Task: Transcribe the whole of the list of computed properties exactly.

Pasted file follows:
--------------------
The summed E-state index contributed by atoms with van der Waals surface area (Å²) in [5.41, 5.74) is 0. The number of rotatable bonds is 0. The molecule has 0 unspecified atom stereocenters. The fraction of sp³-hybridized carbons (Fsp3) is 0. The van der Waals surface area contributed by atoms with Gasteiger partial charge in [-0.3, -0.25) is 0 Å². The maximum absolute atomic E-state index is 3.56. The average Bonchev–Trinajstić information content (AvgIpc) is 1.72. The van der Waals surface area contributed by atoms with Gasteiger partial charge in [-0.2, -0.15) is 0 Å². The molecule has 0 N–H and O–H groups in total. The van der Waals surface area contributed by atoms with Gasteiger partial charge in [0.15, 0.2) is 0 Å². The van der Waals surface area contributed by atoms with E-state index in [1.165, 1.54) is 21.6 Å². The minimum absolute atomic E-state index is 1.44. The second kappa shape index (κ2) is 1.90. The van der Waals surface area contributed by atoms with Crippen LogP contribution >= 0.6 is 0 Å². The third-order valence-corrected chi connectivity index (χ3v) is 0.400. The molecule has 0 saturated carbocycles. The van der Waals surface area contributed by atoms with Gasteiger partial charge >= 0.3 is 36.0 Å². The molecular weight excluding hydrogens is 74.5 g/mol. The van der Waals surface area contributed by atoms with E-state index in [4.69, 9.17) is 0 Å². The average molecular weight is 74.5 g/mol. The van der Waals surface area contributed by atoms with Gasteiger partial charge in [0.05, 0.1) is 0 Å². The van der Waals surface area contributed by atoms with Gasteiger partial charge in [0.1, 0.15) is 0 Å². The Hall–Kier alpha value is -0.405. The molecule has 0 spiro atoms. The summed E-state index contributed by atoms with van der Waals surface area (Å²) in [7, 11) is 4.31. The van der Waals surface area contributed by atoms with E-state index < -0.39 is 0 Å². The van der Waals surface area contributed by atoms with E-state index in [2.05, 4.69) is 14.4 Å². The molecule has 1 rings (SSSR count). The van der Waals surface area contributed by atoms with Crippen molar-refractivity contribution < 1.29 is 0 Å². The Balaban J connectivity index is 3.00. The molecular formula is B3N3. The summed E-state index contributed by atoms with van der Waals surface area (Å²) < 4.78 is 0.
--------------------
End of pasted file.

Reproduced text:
The summed E-state index contributed by atoms with van der Waals surface area (Å²) in [5.41, 5.74) is 0. The number of rotatable bonds is 0. The molecule has 0 unspecified atom stereocenters. The fraction of sp³-hybridized carbons (Fsp3) is 0. The van der Waals surface area contributed by atoms with Gasteiger partial charge in [-0.3, -0.25) is 0 Å². The maximum absolute atomic E-state index is 3.56. The average Bonchev–Trinajstić information content (AvgIpc) is 1.72. The van der Waals surface area contributed by atoms with Gasteiger partial charge in [-0.2, -0.15) is 0 Å². The molecule has 0 N–H and O–H groups in total. The van der Waals surface area contributed by atoms with Gasteiger partial charge in [0.15, 0.2) is 0 Å². The van der Waals surface area contributed by atoms with E-state index in [1.165, 1.54) is 21.6 Å². The minimum absolute atomic E-state index is 1.44. The second kappa shape index (κ2) is 1.90. The van der Waals surface area contributed by atoms with Crippen LogP contribution >= 0.6 is 0 Å². The third-order valence-corrected chi connectivity index (χ3v) is 0.400. The molecule has 0 saturated carbocycles. The van der Waals surface area contributed by atoms with Gasteiger partial charge >= 0.3 is 36.0 Å². The molecular weight excluding hydrogens is 74.5 g/mol. The van der Waals surface area contributed by atoms with E-state index in [4.69, 9.17) is 0 Å². The average molecular weight is 74.5 g/mol. The van der Waals surface area contributed by atoms with Gasteiger partial charge in [0.05, 0.1) is 0 Å². The van der Waals surface area contributed by atoms with Gasteiger partial charge in [0.1, 0.15) is 0 Å². The Hall–Kier alpha value is -0.405. The molecule has 0 spiro atoms. The summed E-state index contributed by atoms with van der Waals surface area (Å²) in [7, 11) is 4.31. The van der Waals surface area contributed by atoms with E-state index < -0.39 is 0 Å². The van der Waals surface area contributed by atoms with E-state index in [2.05, 4.69) is 14.4 Å². The molecule has 1 rings (SSSR count). The van der Waals surface area contributed by atoms with Crippen molar-refractivity contribution < 1.29 is 0 Å². The Balaban J connectivity index is 3.00. The molecular formula is B3N3. The summed E-state index contributed by atoms with van der Waals surface area (Å²) < 4.78 is 0.